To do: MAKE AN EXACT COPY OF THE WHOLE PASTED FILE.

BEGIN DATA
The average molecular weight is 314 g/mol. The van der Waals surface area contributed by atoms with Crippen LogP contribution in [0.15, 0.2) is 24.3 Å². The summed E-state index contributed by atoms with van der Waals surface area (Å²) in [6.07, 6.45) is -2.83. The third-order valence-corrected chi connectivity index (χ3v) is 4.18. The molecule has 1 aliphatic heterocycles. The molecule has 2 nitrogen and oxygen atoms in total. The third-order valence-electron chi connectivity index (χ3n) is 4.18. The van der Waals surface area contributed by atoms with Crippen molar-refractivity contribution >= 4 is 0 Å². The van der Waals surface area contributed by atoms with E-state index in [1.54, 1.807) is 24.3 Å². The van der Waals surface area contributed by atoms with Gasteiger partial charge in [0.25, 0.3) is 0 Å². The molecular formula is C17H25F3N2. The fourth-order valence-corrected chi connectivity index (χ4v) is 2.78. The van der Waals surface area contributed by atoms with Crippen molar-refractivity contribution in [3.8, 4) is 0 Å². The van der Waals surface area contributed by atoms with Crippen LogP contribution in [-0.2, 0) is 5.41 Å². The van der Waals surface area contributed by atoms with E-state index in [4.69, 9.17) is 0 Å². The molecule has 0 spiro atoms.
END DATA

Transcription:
The average molecular weight is 314 g/mol. The van der Waals surface area contributed by atoms with Crippen LogP contribution in [0.15, 0.2) is 24.3 Å². The summed E-state index contributed by atoms with van der Waals surface area (Å²) in [6.07, 6.45) is -2.83. The third-order valence-corrected chi connectivity index (χ3v) is 4.18. The molecule has 1 aliphatic heterocycles. The molecule has 2 nitrogen and oxygen atoms in total. The third-order valence-electron chi connectivity index (χ3n) is 4.18. The van der Waals surface area contributed by atoms with Crippen molar-refractivity contribution >= 4 is 0 Å². The van der Waals surface area contributed by atoms with E-state index in [1.54, 1.807) is 24.3 Å². The van der Waals surface area contributed by atoms with Gasteiger partial charge in [0.25, 0.3) is 0 Å². The molecular formula is C17H25F3N2. The fourth-order valence-corrected chi connectivity index (χ4v) is 2.78. The van der Waals surface area contributed by atoms with Crippen molar-refractivity contribution in [3.8, 4) is 0 Å². The van der Waals surface area contributed by atoms with Crippen LogP contribution in [-0.2, 0) is 5.41 Å². The van der Waals surface area contributed by atoms with E-state index in [4.69, 9.17) is 0 Å². The molecule has 0 spiro atoms.